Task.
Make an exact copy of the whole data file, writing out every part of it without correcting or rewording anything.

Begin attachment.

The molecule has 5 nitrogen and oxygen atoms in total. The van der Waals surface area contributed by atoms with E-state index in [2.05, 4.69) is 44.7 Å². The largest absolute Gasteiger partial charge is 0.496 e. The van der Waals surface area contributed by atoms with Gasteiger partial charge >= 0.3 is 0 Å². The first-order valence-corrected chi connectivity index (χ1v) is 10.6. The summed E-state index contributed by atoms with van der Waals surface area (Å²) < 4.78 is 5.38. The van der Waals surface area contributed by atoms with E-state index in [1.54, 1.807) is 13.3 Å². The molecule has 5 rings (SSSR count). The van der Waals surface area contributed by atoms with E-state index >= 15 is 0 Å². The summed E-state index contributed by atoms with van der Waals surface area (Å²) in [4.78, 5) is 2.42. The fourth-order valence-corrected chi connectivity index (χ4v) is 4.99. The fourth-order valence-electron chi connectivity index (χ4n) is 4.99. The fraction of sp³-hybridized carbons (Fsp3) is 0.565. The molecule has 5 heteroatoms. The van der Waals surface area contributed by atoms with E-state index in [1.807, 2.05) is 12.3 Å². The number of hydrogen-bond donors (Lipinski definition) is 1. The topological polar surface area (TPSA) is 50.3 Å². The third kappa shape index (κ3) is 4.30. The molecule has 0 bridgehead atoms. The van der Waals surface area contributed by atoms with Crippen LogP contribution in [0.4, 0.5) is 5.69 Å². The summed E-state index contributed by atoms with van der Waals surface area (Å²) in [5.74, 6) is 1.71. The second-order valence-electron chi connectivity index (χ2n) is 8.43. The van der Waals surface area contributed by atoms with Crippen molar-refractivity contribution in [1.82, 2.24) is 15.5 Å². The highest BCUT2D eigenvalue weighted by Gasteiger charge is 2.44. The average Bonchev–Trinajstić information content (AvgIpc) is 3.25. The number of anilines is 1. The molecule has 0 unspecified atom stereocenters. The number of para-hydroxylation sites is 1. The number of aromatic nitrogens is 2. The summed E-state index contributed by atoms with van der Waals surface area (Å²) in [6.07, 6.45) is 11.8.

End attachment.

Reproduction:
The molecule has 5 nitrogen and oxygen atoms in total. The van der Waals surface area contributed by atoms with E-state index in [2.05, 4.69) is 44.7 Å². The largest absolute Gasteiger partial charge is 0.496 e. The van der Waals surface area contributed by atoms with Gasteiger partial charge >= 0.3 is 0 Å². The first-order valence-corrected chi connectivity index (χ1v) is 10.6. The summed E-state index contributed by atoms with van der Waals surface area (Å²) < 4.78 is 5.38. The van der Waals surface area contributed by atoms with E-state index in [1.54, 1.807) is 13.3 Å². The molecule has 5 rings (SSSR count). The van der Waals surface area contributed by atoms with E-state index >= 15 is 0 Å². The summed E-state index contributed by atoms with van der Waals surface area (Å²) in [4.78, 5) is 2.42. The fourth-order valence-corrected chi connectivity index (χ4v) is 4.99. The fourth-order valence-electron chi connectivity index (χ4n) is 4.99. The fraction of sp³-hybridized carbons (Fsp3) is 0.565. The molecule has 5 heteroatoms. The van der Waals surface area contributed by atoms with E-state index in [1.807, 2.05) is 12.3 Å². The number of hydrogen-bond donors (Lipinski definition) is 1. The topological polar surface area (TPSA) is 50.3 Å². The third kappa shape index (κ3) is 4.30. The molecule has 0 bridgehead atoms. The van der Waals surface area contributed by atoms with Crippen LogP contribution in [0.4, 0.5) is 5.69 Å². The summed E-state index contributed by atoms with van der Waals surface area (Å²) in [5.74, 6) is 1.71. The second-order valence-electron chi connectivity index (χ2n) is 8.43. The van der Waals surface area contributed by atoms with Crippen molar-refractivity contribution in [1.82, 2.24) is 15.5 Å². The highest BCUT2D eigenvalue weighted by Gasteiger charge is 2.44. The average Bonchev–Trinajstić information content (AvgIpc) is 3.25. The number of anilines is 1. The molecule has 0 unspecified atom stereocenters. The number of para-hydroxylation sites is 1. The number of aromatic nitrogens is 2. The summed E-state index contributed by atoms with van der Waals surface area (Å²) in [6.07, 6.45) is 11.8.